The solution to the recurrent vandalism of the Moreland Sculpture Show in previous years has been found with a change of the location from Coburg Lake Reserve to Bridges Reserve. This along, with the threat of video cameras watching the sculpture reported in the Moreland Leader, has allowed even some fragile sculptures to survive, so far unscathed.
The sidewalks of the park are covered with stencil painted signs announcing the show; showing the extensive influence of stencil art on Melbourne.
The theme of the show is “the future is now.” Given the threat of global warning this was interpreted by most of the artist as an environmental concern. Recycling is a dominant theme of the show; 9 of the 19 artists used recycled material in their sculptures. The use of recycled steel by Mark Cowie in “The Kneeling Square” or Kelly-Ann Lees “Totem After Kippel” demonstrate that good non-figurative public sculpture can be made from recycled materials. Tanja George’s “Tur Door: Please Open”, uses recycled steel in the tradition of Ernst and Picasso’s sculptures transforming these found materials into a figure.
Bonnie Lane took the use of recycled materials to an interesting extreme with her work “All You Need”. Lane found all she needed on the streets of Moreland, obviously making good use of the recent hard rubbish collection. She found enough for a home, well, a letter box, front door, chairs, coffee table etc. And she arranged this as a home behind the wire fence at the back of the pool to surreal effect.
Not all of the sculptures with an environmental theme were made of recycled materials. One of the best sculptures in the show is Jim Howson’s “In need of reversal”, showed a historical view of the local environment in a series of four elegant eucalyptus leaf forms in steal and wood. Candy Stevens went further on the environmental theme creating a living sculpture of grass, titled prosaically “Keep Off the Grass”.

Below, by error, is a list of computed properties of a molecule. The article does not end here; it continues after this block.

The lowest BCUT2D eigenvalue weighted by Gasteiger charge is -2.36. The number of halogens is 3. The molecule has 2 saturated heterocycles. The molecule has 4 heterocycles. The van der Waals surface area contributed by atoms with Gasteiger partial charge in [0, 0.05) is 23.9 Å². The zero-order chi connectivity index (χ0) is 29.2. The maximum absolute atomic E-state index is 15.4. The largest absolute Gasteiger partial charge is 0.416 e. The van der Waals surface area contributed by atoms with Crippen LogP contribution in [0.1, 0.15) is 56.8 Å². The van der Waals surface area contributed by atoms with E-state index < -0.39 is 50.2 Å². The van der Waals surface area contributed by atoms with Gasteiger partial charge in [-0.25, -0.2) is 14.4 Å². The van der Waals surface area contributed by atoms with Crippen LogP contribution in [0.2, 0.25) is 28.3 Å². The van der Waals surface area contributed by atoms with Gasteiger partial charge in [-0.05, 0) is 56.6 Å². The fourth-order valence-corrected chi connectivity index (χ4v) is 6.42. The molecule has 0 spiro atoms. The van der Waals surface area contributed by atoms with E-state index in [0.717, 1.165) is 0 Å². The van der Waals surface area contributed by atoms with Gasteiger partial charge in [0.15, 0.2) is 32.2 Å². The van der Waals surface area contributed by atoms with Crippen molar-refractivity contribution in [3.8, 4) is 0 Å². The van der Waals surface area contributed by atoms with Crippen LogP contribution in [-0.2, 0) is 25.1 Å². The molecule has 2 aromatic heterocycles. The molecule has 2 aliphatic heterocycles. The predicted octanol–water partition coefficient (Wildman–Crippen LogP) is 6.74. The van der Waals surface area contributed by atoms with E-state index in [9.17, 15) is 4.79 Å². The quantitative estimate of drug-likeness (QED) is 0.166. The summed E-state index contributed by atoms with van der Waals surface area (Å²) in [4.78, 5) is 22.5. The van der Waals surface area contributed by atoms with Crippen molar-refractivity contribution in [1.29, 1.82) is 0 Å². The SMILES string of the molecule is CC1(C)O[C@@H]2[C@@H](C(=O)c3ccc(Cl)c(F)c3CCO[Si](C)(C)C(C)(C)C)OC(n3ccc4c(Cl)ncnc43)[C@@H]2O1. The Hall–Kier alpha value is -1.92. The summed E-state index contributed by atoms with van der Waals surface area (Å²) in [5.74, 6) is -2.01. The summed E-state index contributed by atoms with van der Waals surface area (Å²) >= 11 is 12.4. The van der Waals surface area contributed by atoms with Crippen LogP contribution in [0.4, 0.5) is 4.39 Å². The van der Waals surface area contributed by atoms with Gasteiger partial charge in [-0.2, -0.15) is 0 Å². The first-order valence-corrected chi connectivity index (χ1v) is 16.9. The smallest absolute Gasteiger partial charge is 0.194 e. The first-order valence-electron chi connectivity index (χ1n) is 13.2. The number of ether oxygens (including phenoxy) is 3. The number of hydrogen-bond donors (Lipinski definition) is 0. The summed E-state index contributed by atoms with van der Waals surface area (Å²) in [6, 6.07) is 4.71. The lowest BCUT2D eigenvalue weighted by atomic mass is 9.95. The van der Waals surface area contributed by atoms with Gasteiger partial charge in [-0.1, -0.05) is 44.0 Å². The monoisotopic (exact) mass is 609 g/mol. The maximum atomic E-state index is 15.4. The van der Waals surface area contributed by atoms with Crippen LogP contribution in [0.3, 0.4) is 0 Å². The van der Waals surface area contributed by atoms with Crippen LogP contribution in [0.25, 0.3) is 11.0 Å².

With all of the sculptures on environmental themes or using recycled material it is important to note that there were other good sculptures. Paul Allen’s impressive “Mandala #3” a rather two-dimensional sculpture of milled steel painted red, yellow and black that transforms the view of the park when you look through it. And, David Marshall’s “Quinta Essentia” of stone and steel makes a hero of the humble paperclip without looking like a Claus Oldenburg.
Some of the sculptures would be better suited to private or smaller gardens, like Liz Walker’s “Shop Till You Drop” (I last saw it in a gallery but it looks even better out in a garden with a small tree growing in it). Yoshi T. Machida’s “Where to?” would look great in a smaller intimate garden; it looks like a large bird with elegant curving metal legs and body of wood and stone.
Melbourne needs more public sculptures especially in the suburbs and it is good to see so many strong works in this year’s Moreland Sculpture Show. I hope that other city councils follow Moreland’s example.